One of the reasons meats and animal-origin foods are so bad is that they are where we consume the most toxins. If you recall, bioaccumulation (toxic chemicals concentrate at higher levels up the food chain) is to blame for this. So ironically, we find far more pesticides in our meats, eggs and dairy, than in our fruit and vegetables. Same for mercury, dioxin, PCB's, perchlorate and other commonly known carcinogens.
Since tonight we're having leftovers, I thought I'd share one of our lovely reader's recipe for a healthy dessert. Let's call it "Plum Pudding".
Slice up a bunch of plums and place in a pan or pie tin, sprinkle with brown sugar and cinnamon, and bake until warm and gooey. Thanks Shunra!
Yesterday I had the rare experience of watching Oprah. Dr. Oz was on, and I decided I absolutely need to know what this intelligent M.D. is telling Americans. One thing particularly interesting, according to Dr. Oz, is that it takes meat (any meat, not just red) two to three days to "digest" in the intestines, and by "digest" he means it quite literally rots. Yuck. On the other hand, plant foods are in and out of our digestive tract within 12 hours.
Which makes me think of colon cancer of course.
I know I've written about this before, but since we're talking about cancer, and I'm trying my best to spread the word about how to prevent it, we must remember the true function of poop: to pull out toxic waste. The bigger and faster that poop comes out, the more toxic waste it pulls out, and the less time those toxins meander along the wall of the colon. So fibrous poop not only protects against colon cancer, but against all types of cancer, since our bodies contain less toxins which create free radicals which start cancer cells.
Wait, that's an amazing statement. Let me say that again: fibrous poop not only protects against colon cancer, but against all types of cancer, since our bodies contain less toxins which create free radicals which start cancer cells.
Just in case you forgot, the way to obtain fibrous, functional poop isn't to take Metamucil but eating a diet high in fiber. And I'm sure you remember that fiber is found only in whole plant foods (fruit, veg.s, whole grains and legumes). Conveniently, these are the very same foods that contain antioxidants - lots of them. And since antioxidants fight free radicals, these same foods can also be said to fight cancer. And of course, the fresher, most in-season, locally-grown, vine-ripened, and organic those foods, the more antioxidants and the less risk of cancer.
Tonight for dinner
I make my own beans, but you can use canned. I use whole wheat tortillas (Michaela's brand), and I stir-fry sliced seasonal veg.s, like squash, tomatoes, onions, and bell peppers. I add fajita spice mix to the veg.s, then add them to the beans, which I serve over the tortillas with salsa. Yum!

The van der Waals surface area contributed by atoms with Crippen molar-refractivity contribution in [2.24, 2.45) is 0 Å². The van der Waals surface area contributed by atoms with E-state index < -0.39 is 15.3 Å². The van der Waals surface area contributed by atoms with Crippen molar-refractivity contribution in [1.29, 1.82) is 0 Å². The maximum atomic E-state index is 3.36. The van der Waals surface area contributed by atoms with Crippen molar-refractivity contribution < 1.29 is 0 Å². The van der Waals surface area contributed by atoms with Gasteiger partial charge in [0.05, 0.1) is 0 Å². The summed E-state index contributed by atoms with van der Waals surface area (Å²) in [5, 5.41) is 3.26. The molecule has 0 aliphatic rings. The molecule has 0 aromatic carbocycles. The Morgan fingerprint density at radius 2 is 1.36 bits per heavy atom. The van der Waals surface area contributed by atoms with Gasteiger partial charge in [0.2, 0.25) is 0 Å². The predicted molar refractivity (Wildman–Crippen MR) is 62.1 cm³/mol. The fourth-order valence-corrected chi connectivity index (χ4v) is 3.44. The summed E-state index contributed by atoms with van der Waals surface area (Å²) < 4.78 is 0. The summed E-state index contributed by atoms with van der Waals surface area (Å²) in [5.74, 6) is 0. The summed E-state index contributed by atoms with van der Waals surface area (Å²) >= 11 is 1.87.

As if intentionally added growth hormones and antibiotics, which mimic hormones, aren't disturbing enough, there are also naturally occurring hormones to add to the mix. And what a big mix it is.
You see, animals and humans all have naturally occurring hormones circulating throughout our blood and tissues. When we eat animal meat, eggs or milk products we are also consuming these little ditties.
One well known growth hormone found in cow milk is IGF-1 (Insulin-Like Growth Factor). This particular steriod is found in all cow milk, as well as human milk. It's great at making newborn cows and humans grow, but when we get older and start producing cancer cells, it's not all that. Actually, it's downright carcinogenic.
Here are a few quotes in scientific journals regarding IGF-I and breast cancer (courtesy of notmilk.com):
"IGF-I is critically involved in the aberrant growth of human breast cancer cells."
---M. Lippman. Journal of National Institute of Health Research, 1991, 3.
"Estrogen regulation of IGF-I in breast cancer cells would support the hypothesis that IGF-I has a regulatory function in breast cancer."
---A.V. Lee, Molecular and Cellular Endocrinology, March, 99(2).
"IGF-I is a potent growth factor for cellular proliferation in the human breast carcinoma cell line."
---J.C. Chen, Journal of Cellular Physiology, January, 1994, 158(1)
"Insulin-like growth factors are key factors for breast cancer growth."
---J.A. Figueroa, J-Cell-Physiol., Nov., 1993, 157(2)
"IGF-I produces a 10-fold increase in RNA levels of cancer cells. IGF-I appears to be a critical component in cellular proliferation."
---X.S. Li, Exp-Cell-Res., March, 1994, 211(1)
"IGF-I plays a major role in human breast cancer cell growth."
---E.A. Musgrove, Eur-J-Cancer, 29A (16), 1993
"IGF-I has been identified as a key factor in breast cancer."
---Hankinson. The Lancet, vol. 351. May 9, 1998
"Serum IGF-I levels increased significantly in milk drinkers, an increase of about 10% above baseline but was unchanged in the control group."
---Robert P. Heaney, Journal of the American Dietetic Association, vol. 99, no. 10. October 1999
"IGF-1 accelerates the growth of breast cancer cells."
---M. Lippman, Science, Vol. 259, January 29, 1993